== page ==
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Dad Delivers Baby Using Wiki 249

sonamchauhan writes "A Londoner helped his wife deliver their baby by Googling 'how to deliver a baby' on his mobile phone. From the article: 'Today proud Mr Smith said: "The midwife had checked Emma earlier in the day but contractions started up again at about 8pm so we called the midwife to come back. But then everything happened so quickly I realized Emma was going to give birth. I wasn't sure what I was going to do so I just looked up the instructions on the internet using my BlackBerry."'"
Science

Aussie Scientists Find Coconut-Carrying Octopus 205

An anonymous reader writes with this excerpt from an AP report: "Australian scientists have discovered an octopus in Indonesia that collects coconut shells for shelter — unusually sophisticated behavior that the researchers believe is the first evidence of tool use in an invertebrate animal. The scientists filmed the veined octopus, Amphioctopus marginatus, selecting halved coconut shells from the sea floor, emptying them out, carrying them under their bodies up to 65 feet (20 meters), and assembling two shells together to make a spherical hiding spot. ... 'I was gobsmacked,' said Finn, a research biologist at the museum who specializes in cephalopods. 'I mean, I've seen a lot of octopuses hiding in shells, but I've never seen one that grabs it up and jogs across the sea floor. I was trying hard not to laugh.'"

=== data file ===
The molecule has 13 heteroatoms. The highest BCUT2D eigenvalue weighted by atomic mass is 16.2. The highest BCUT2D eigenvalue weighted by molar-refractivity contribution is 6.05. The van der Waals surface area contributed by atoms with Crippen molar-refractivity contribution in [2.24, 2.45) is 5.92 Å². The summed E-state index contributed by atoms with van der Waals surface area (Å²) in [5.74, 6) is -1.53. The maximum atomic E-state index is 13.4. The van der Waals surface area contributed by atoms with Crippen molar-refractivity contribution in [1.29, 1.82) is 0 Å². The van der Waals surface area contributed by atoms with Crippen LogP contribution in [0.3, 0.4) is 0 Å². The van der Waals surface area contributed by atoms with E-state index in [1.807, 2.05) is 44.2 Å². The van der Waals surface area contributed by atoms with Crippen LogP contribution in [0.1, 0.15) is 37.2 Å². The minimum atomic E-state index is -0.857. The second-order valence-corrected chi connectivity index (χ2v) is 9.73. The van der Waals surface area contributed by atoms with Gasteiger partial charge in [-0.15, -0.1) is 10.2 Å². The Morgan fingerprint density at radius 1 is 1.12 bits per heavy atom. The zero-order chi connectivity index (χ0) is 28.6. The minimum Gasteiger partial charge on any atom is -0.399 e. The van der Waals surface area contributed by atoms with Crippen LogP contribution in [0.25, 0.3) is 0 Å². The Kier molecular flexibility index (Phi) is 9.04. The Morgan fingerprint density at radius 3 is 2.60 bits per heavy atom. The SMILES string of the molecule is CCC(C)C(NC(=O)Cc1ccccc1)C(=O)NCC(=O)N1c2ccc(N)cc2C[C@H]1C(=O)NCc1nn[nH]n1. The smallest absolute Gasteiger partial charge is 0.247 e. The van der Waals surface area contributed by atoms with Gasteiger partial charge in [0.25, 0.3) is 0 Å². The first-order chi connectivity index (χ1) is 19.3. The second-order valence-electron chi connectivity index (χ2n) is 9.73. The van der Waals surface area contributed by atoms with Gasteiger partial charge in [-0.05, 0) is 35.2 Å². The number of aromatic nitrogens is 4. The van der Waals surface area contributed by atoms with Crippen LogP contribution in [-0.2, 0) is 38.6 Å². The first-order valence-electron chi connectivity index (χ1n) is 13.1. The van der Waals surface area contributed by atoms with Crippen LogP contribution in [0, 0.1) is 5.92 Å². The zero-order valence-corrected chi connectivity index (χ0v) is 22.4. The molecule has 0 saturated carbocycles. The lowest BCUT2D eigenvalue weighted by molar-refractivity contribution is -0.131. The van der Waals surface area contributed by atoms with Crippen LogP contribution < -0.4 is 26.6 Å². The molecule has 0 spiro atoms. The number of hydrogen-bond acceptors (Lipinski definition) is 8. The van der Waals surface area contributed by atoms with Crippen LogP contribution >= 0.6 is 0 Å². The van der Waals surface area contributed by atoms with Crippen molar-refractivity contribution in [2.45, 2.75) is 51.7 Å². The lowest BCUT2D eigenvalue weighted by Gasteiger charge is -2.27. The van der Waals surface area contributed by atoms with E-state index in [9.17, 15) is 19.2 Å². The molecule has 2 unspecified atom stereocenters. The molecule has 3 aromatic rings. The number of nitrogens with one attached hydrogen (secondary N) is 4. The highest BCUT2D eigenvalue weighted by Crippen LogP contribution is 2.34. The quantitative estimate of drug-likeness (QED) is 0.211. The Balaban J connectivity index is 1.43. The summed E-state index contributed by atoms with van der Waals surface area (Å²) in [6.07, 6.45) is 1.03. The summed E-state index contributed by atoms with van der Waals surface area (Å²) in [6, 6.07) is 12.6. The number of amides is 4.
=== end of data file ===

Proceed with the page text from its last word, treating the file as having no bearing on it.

Security

Adobe Warns of Reader, Acrobat Attack 195

itwbennett writes "Monday afternoon, Adobe 'received reports of a vulnerability in Adobe Reader and Acrobat 9.2 and earlier versions being exploited in the wild,' the company said in a post to the company's Product Security Incident Response Team blog. According to malware tracking group Shadowserver, the vulnerability is due to a bug in the way Reader processes JavaScript code. Several 'tests have confirmed this is a 0-day vulnerability affecting several versions of Adobe Acrobat [Reader] to include the most recent versions of 8.x and 9.x. We have not tested on 7.x, but it may also be vulnerable,' Shadowserver said in a post on its Web site. The group recommends that concerned users disable JavaScript within Adobe's software as a work-around for this problem. (This can be done by un-checking the 'Enable Acrobat JavaScript' in the Edit -> Preferences -> JavaScript window). 'This is legit and is very bad,' Shadowserver added."